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My wife and I have become
addicted to the TV series “Lie to Me.” It’s a formulaic
but entertaining show about Dr. Cal Lightman, a man who can read people’s micro-expressions
and determine if they are lying or not—a skill that would come in handy for all
The show has one particular subplot that
caught my attention and struck me as relevant to us in-house
designers who are trying to adapt and integrate ourselves into the culture of our host
organizations. Ben Reynolds, an FBI agent on loan to The Lightman Group, is set
up as having a rather dark past—a former undercover cop who got sucked into
the criminal culture he had received orders to infiltrate. (While on
assignment, he became an addict and even committed a murder before being
dragged out and rescued by his department!)
When, as creatives, we try
to go “undercover” and fit into corporate environments, we are confronted with a similar risk: becoming overly integrated into our places of work. Case in
point, it was only a few months ago that I found myself somewhat dismissively
considering a pair of conservatively groomed executives walking
around with an air of entitlement. I quietly congratulated myself for not being like “them.”
As I thought about this incident more, however, I experienced an almost visceral sense
of fear when I suddenly realized that I may have actually become
someone not too different from them. If they were “The Man,” was I “The Man,”
I don’t mean to imply that
everyone running around the halls of corporate America is a corporate animal,
but there is some truth behind the stereotype. And I wanted nothing to do with
that persona. Yet hadn’t my wife recently mentioned to me that I was using more
and more corporate jargon when I spoke? How about the calculated, politically
motivated emails I was sending to difficult clients and
co-workers? Taking an objective look at my conduct on the job, I identified several instances where I had unconsciously towed the corporate line regardless of its fairness or the harm
it brought to my co-workers.
Truth be told, I may not
have become “The Man” but I had certainly become “the guy who’s an awful lot
like The Man.” It happened slowly and insidiously. And I’d hasten to add that it began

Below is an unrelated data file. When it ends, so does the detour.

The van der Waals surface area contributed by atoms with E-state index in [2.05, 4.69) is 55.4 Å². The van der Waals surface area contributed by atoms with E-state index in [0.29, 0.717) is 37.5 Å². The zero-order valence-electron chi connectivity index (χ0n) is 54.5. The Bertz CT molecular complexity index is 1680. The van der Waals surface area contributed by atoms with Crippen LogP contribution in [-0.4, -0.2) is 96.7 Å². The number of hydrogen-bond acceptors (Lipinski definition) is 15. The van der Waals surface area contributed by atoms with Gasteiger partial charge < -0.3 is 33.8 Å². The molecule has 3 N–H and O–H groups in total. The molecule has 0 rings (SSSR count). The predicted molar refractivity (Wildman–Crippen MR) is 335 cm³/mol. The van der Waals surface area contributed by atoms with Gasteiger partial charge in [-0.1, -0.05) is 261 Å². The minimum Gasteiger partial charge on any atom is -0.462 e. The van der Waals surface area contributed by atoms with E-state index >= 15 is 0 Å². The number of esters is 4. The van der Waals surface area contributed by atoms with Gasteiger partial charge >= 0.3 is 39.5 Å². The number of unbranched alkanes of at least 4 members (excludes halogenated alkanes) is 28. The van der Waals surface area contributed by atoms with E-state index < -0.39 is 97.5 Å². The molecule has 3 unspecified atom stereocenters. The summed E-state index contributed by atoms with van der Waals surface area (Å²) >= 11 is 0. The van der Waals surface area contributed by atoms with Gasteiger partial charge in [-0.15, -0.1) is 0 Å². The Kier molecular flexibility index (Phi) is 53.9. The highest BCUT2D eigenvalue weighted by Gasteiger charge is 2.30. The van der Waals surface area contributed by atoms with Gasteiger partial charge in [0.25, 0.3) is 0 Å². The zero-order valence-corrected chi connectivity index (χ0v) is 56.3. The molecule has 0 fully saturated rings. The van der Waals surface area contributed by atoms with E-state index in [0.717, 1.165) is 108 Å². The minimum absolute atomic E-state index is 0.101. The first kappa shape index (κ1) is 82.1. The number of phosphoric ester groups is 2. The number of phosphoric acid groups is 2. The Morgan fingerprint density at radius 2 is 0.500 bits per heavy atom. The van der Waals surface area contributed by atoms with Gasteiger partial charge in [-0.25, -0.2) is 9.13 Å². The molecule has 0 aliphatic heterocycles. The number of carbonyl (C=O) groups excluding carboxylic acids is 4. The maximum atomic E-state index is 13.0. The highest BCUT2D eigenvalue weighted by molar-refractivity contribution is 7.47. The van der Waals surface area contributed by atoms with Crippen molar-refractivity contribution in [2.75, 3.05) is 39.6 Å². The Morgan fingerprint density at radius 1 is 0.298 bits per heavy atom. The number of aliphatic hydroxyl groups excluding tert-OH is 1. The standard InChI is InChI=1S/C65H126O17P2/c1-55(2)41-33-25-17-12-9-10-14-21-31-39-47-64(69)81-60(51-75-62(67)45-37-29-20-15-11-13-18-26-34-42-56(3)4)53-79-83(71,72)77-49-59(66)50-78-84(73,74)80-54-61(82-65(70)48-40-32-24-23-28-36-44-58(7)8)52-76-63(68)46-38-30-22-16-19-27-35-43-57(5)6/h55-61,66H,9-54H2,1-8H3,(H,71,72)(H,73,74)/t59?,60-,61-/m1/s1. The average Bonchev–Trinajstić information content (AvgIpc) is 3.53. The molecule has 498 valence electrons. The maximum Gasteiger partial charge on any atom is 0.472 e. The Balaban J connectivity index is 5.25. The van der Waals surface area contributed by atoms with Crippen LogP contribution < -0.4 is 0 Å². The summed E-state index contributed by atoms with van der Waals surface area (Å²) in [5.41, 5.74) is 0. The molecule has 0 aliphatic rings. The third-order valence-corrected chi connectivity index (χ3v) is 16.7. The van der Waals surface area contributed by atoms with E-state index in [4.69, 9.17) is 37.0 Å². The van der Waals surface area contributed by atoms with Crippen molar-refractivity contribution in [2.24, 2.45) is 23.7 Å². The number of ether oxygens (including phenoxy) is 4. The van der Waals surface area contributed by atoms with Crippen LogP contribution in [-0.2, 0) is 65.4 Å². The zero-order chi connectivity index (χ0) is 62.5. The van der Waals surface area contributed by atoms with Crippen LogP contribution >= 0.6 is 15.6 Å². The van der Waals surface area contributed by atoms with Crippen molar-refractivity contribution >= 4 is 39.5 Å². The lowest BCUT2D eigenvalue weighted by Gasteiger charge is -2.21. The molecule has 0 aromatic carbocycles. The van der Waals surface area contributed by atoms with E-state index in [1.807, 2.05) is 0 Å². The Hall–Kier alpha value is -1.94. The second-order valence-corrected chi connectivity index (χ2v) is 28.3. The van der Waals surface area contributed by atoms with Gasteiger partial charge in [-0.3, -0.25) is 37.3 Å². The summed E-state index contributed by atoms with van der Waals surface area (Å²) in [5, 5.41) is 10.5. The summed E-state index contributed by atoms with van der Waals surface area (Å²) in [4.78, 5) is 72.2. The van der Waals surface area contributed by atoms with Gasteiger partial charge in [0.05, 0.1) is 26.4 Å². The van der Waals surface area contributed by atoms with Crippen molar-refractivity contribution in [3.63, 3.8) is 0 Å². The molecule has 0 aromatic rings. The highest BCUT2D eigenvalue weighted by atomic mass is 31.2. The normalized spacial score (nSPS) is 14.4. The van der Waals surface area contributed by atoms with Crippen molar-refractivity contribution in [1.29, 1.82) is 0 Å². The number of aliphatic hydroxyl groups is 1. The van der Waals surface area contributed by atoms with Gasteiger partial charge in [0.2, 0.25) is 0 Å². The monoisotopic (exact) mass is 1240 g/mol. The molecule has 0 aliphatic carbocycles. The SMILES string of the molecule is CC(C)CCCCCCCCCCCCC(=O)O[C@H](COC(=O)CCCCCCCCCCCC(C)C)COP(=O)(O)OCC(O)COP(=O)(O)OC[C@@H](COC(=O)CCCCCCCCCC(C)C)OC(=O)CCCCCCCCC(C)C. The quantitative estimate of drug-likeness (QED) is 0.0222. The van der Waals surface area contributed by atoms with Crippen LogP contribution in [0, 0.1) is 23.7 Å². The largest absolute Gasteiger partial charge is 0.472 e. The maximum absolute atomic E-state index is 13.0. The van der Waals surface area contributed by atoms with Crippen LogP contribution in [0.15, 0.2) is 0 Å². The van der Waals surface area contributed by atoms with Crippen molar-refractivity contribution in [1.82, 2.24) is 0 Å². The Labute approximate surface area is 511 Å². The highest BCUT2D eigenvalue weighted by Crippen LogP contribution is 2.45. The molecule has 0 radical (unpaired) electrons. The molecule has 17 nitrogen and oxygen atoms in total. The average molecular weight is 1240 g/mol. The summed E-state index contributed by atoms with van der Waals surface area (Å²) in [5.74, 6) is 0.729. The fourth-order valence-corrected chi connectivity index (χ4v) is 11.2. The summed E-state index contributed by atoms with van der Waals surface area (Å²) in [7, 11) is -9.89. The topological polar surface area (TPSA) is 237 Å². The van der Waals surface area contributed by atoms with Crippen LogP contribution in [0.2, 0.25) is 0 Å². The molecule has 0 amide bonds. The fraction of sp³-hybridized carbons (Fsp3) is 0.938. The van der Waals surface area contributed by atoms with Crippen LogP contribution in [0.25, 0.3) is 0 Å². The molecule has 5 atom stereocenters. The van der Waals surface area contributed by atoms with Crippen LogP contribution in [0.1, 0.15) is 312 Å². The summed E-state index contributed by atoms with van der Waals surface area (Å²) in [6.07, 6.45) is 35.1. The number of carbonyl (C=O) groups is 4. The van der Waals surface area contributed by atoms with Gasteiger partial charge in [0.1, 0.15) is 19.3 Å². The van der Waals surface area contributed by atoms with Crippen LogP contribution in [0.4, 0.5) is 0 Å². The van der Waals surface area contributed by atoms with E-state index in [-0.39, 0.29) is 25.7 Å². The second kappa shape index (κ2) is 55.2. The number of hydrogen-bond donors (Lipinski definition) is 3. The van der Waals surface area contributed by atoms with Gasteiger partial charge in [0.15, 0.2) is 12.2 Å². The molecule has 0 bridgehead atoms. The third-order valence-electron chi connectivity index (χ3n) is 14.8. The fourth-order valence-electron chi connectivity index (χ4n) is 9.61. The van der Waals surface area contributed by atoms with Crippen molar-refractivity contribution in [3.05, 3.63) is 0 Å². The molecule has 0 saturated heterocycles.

with the best of intentions. Those intentions, which some of you may share, are
for us, as designers, to become so integrated into our host organizations that
we have a complete understanding of the mission, culture, brand, competitors,
products, services, process, policies, procedures, clients and customers. This
level of internalized knowledge affords us the unique opportunity to produce materials
and provide strategic advice that best benefits our companies.
This is all good stuff. The
problem arises when we drink just a little bit too much of the
corporate Kool-Aid. We suddenly find ourselves losing perspective on our
assignments and, more insidiously, on appropriate behaviors and ethics. Maybe we begin to suffer
from what I call brand-blindness—an inability to objectively assess our brands
because we’re seeing them through the filter of the company’s (rather than the
Whatever the manifestations
of dangerous group-think, the best ways I’ve found to keep from getting sucked in include self-awareness, mindfulness, gut-checks and check-ins with trusted friends
and colleagues—along with a dose of courage. Even with these strategies firmly in place,
I’ve still found myself adopting attitudes and behaviors out of sync with whom
I want to be. This is because the transformation can happen so gradually that I
don’t even notice that it’s happening until I find myself in a situation where
I’ve behaved in a way that’s foreign to whom I imagine myself to be, and I’m
shocked into awareness.
The most obvious—and absolute—solution
is to work exclusively for companies whose mission and culture one respects. Frankly,
based on my personal experience and conversations I’ve had with other in-house designers, that’s not always possible.
To maintain my integrity in-house, I do my best to avoid adopting the company culture
wholesale. Instead, I use my creativity and ethical sensibilities to actively work to improve that culture. This, in the end, may be one of
the greatest contributions we in-house designers can make to the companies that
Andy Epstein started his career as a freelance designer and illustrator with clients as varied as Bacardi, Canon, Bantam Books and Merck. Jumping into the world of in-house in 1992, Andy created and grew in-house design teams for Commonwealth Toy and Gund.
He later restructured and expanded the hundred-person creative team at Bristol-Myers-Squibb and consulted at Johnson & Johnson. After a three year stint at Designer Greetings leading an in-house design team responsible for the company’s product lines and Point
Of Sales materials, Andy moved back into pharma heading up a 65+ managed services team at Merck.
Andy has written and spoken extensively on in-house issues and published “The Corporate Creative”, a book on in-house design, in partnership with F&W Publications in the spring of 2010. He is a co-founder of InSource, an association dedicated to providing
support to in-house designers and design team managers. Most recently he was head of INitiative, the AIGA program dedicated to in-house outreach and support where he expanded on his efforts to empower in-house teams and raise their stature in the design and
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Was the key to memo scandal written in superscript? Type-sleuth Paul Shaw examines the facts behind the controversy and finds flaws in the "expert" testimony that claims the memos were forgeries.
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